2. Monsters

Monsters Strange creatures – referred to as monsters – address the children in unexpected ways. Monster drawings become more detailed, and their stories move off the page and into our lives in tangible ways.

Monsters embody specificity. .

"This is a mermaid monster. Her name is Centipede." Braelynn .

Sometimes the monsters are hiding. We search for them.

We look for the hidden monster in our yard and create multiple maps to look for it. Some maps are "invisible," using white sheets of paper.

Lily follows a map to search for monsters in the yard.

Some monsters are large, wormlike creatures. They have a toe on one end and a head on the other. They move in scootching motions along the ground.

Lily’s monster lives near mermaid pools. .

“The monster’s teeth point like this!” Jason “My monster stomps so loud, like this! He stomps like a T-Rex!” Jason We give life to the monsters. The monsters’ stories are performed alongside the drawings and engage in a dialogue. Lively Monsters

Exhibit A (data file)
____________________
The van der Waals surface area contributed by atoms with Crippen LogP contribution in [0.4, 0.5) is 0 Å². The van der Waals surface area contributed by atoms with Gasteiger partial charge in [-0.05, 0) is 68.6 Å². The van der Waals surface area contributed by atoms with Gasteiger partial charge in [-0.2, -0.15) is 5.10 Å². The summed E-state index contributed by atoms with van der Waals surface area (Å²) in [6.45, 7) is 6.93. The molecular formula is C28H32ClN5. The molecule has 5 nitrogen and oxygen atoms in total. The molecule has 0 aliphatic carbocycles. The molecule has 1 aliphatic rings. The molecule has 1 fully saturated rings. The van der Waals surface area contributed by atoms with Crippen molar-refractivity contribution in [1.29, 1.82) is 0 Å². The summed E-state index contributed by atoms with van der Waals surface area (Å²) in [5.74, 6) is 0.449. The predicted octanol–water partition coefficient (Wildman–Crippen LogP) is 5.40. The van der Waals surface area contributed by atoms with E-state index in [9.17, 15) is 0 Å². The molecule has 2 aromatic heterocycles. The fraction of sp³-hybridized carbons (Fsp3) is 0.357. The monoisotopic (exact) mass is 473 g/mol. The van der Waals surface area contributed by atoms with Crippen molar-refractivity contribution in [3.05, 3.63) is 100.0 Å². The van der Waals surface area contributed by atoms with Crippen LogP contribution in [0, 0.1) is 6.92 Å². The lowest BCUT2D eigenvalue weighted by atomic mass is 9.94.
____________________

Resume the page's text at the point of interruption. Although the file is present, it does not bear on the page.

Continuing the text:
“The monster moves like this!” Lily WIGGLE WAGGLE WIGGLE WAGGLE WIGGLE WAGGLE

Braelynn’s Monster

“I drew the monster under my bed. He comes from the forest.” Celine

Some monsters are drawn to look their age.

“The monster has many hearts around it for its family. A daddy, mommy, and baby heart. It has many teeth and big gums on its round mouth, and it needs to learn to floss all those teeth. It’s hard at first, but it gets better if he keeps doing it.” Ana

“Last night a monster was under my bed. It was invisible and made of water, so I could see it. It has seven heads and six arms and legs. It lived in the ocean. The monsters are bad and rude, and they fight with the mermaids. An evil mermaid taped a picture of a mermaid onto the monster, so it came here to our river. It was under my bed.” Scarlett Scarlett takes a close-up photo of the monster under the bed.